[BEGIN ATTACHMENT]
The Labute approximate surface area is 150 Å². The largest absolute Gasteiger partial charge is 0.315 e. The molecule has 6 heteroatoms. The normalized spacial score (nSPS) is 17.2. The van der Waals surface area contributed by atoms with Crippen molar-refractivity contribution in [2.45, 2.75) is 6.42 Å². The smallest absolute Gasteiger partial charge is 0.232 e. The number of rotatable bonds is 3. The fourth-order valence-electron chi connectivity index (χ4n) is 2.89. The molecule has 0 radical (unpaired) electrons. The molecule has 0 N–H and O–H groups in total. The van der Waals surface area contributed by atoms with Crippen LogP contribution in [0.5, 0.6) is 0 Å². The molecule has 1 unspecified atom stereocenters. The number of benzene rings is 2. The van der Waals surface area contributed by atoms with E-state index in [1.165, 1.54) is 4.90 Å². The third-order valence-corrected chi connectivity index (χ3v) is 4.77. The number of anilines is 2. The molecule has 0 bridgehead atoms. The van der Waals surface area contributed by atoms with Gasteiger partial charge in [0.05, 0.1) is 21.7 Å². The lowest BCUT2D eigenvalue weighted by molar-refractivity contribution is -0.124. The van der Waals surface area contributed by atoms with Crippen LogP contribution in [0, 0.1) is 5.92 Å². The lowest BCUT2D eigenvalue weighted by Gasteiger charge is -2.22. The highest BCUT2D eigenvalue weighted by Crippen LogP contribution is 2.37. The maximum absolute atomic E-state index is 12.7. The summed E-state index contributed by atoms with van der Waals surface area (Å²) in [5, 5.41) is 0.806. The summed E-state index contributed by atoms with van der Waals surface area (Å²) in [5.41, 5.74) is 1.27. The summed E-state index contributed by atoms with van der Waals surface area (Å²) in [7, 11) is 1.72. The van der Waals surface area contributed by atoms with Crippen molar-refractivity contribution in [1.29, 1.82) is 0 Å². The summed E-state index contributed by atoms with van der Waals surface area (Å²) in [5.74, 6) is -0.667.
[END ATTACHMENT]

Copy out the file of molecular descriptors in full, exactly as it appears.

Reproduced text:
The Labute approximate surface area is 150 Å². The largest absolute Gasteiger partial charge is 0.315 e. The molecule has 6 heteroatoms. The normalized spacial score (nSPS) is 17.2. The van der Waals surface area contributed by atoms with Crippen molar-refractivity contribution in [2.45, 2.75) is 6.42 Å². The smallest absolute Gasteiger partial charge is 0.232 e. The number of rotatable bonds is 3. The fourth-order valence-electron chi connectivity index (χ4n) is 2.89. The molecule has 0 radical (unpaired) electrons. The molecule has 0 N–H and O–H groups in total. The van der Waals surface area contributed by atoms with Crippen LogP contribution in [0.5, 0.6) is 0 Å². The molecule has 1 unspecified atom stereocenters. The number of benzene rings is 2. The van der Waals surface area contributed by atoms with E-state index in [1.165, 1.54) is 4.90 Å². The third-order valence-corrected chi connectivity index (χ3v) is 4.77. The number of anilines is 2. The molecule has 0 bridgehead atoms. The van der Waals surface area contributed by atoms with Gasteiger partial charge in [0.05, 0.1) is 21.7 Å². The lowest BCUT2D eigenvalue weighted by molar-refractivity contribution is -0.124. The van der Waals surface area contributed by atoms with Crippen LogP contribution in [0, 0.1) is 5.92 Å². The lowest BCUT2D eigenvalue weighted by Gasteiger charge is -2.22. The highest BCUT2D eigenvalue weighted by Crippen LogP contribution is 2.37. The maximum absolute atomic E-state index is 12.7. The summed E-state index contributed by atoms with van der Waals surface area (Å²) in [5, 5.41) is 0.806. The summed E-state index contributed by atoms with van der Waals surface area (Å²) in [5.41, 5.74) is 1.27. The summed E-state index contributed by atoms with van der Waals surface area (Å²) in [7, 11) is 1.72. The van der Waals surface area contributed by atoms with Crippen molar-refractivity contribution in [1.29, 1.82) is 0 Å². The summed E-state index contributed by atoms with van der Waals surface area (Å²) in [5.74, 6) is -0.667.